Open Sky’s early adolescent program has now seen its first students from enrollment through graduation. Since the program’s launch in June, the early adolescent team has been hard at work treating the unique developmental needs of kids ages 13 and 14* while actively engaging the family system in the therapeutic process. We recently sat down with Early Adolescent Clinical Program Director Liz Lucarelli and Clinical Therapists Mark Sobel and Julia Lehr to discuss how the first six months unfolded and what’s next for the program.
Liz Lucarelli, Early Adolescent Clinical Program Director: Like our adolescent and young adult students, early adolescents benefit from healthy food, mindfulness practices, activity and adventure, and caring relationships; however, the treatment modalities we might use for our older populations aren’t always the most effective for students this age. We have tailored the traditional Open Sky programming to meet our early adolescent students’ clinical needs based on their developmental stage.
For example, traditional talk therapy requires students to rely on verbal or abstract reasoning skills, which are not yet fully developed for pre-teens and early adolescents. We have added an emphasis on experiential programming, such as equine-assisted learning and expressive arts activities, to help students build important interpersonal and intrapersonal skills. We have also wrapped the early adolescent families with thoughtful clinical support. Hunter King is the Family Care Coordinator for the early adolescent program and I facilitate parent coaching (included in tuition) for all early adolescent families. Coaching offers parents the opportunity to dig into their own parallel process and feelings. It also gives them a space to practice skills, deepen their understanding of their child, and learn how to support them better moving forward.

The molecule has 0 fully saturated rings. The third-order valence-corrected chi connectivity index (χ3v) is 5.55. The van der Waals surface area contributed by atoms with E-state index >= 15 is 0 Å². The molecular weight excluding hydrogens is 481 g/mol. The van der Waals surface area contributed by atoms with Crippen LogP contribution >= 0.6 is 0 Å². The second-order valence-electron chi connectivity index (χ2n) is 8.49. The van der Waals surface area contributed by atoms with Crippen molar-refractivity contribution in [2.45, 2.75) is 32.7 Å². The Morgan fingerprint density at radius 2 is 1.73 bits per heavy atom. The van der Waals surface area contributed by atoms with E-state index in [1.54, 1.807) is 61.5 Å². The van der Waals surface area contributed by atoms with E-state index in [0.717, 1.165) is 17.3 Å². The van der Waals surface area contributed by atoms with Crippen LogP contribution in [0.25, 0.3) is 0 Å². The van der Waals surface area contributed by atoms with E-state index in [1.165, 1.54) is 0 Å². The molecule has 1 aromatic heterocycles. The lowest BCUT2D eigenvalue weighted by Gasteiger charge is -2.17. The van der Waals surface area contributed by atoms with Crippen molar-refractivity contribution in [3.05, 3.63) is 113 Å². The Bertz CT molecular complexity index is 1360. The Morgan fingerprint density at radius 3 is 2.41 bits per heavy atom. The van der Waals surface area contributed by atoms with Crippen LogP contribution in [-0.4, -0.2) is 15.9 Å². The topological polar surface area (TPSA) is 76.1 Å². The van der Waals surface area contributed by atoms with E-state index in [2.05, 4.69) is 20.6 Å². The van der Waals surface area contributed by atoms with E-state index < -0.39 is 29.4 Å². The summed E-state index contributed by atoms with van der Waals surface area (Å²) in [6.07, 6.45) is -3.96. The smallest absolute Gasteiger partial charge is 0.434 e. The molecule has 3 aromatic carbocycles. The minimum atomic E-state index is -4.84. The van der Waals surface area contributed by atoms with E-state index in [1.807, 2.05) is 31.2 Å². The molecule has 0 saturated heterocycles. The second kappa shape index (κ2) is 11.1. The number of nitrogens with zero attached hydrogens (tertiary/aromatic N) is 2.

Liz: From the Student and Family Pathway work to expeditions to equine-assisted learning, the students and families are responding very well to our program. We have been thoughtful with our group size and make up, which means strong bonds have formed between students, guides, and therapists. It is impressive to see our younger population doing such hard but important work. They are giving feedback, practicing assertive communication skills, helping their team members, and learning how to respect each other. While the early adolescent students are creating bonds in the field, so are the parents through the Open Sky community and the additional services we offer for families.